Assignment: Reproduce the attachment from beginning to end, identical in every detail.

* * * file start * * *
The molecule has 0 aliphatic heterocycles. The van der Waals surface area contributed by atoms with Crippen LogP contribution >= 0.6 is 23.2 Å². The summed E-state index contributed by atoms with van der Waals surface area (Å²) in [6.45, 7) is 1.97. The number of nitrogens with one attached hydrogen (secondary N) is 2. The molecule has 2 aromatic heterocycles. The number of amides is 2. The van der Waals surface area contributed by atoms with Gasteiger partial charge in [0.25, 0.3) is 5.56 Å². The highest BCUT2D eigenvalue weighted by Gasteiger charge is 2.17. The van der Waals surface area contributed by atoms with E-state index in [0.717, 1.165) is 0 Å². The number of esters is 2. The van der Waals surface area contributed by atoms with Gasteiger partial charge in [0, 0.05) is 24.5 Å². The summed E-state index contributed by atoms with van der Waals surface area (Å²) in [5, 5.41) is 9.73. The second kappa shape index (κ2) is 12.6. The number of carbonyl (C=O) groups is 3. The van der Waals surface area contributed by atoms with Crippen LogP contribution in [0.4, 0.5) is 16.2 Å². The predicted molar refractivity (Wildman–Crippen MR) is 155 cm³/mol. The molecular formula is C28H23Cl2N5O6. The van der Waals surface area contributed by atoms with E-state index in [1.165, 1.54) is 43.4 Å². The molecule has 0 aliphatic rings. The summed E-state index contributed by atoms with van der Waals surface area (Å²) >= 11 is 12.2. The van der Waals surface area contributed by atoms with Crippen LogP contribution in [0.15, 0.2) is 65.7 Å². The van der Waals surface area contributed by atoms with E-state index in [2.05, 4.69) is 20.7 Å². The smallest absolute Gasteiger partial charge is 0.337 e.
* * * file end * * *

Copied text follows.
The molecule has 0 aliphatic heterocycles. The van der Waals surface area contributed by atoms with Crippen LogP contribution >= 0.6 is 23.2 Å². The summed E-state index contributed by atoms with van der Waals surface area (Å²) in [6.45, 7) is 1.97. The number of nitrogens with one attached hydrogen (secondary N) is 2. The molecule has 2 aromatic heterocycles. The number of amides is 2. The van der Waals surface area contributed by atoms with Gasteiger partial charge in [0.25, 0.3) is 5.56 Å². The highest BCUT2D eigenvalue weighted by Gasteiger charge is 2.17. The van der Waals surface area contributed by atoms with E-state index in [0.717, 1.165) is 0 Å². The number of esters is 2. The van der Waals surface area contributed by atoms with Gasteiger partial charge in [0, 0.05) is 24.5 Å². The summed E-state index contributed by atoms with van der Waals surface area (Å²) in [5, 5.41) is 9.73. The second kappa shape index (κ2) is 12.6. The number of carbonyl (C=O) groups is 3. The van der Waals surface area contributed by atoms with Crippen LogP contribution in [0.4, 0.5) is 16.2 Å². The predicted molar refractivity (Wildman–Crippen MR) is 155 cm³/mol. The molecular formula is C28H23Cl2N5O6. The van der Waals surface area contributed by atoms with E-state index in [1.165, 1.54) is 43.4 Å². The molecule has 0 aliphatic rings. The summed E-state index contributed by atoms with van der Waals surface area (Å²) >= 11 is 12.2. The van der Waals surface area contributed by atoms with Crippen LogP contribution in [0.15, 0.2) is 65.7 Å². The van der Waals surface area contributed by atoms with E-state index in [2.05, 4.69) is 20.7 Å². The smallest absolute Gasteiger partial charge is 0.337 e.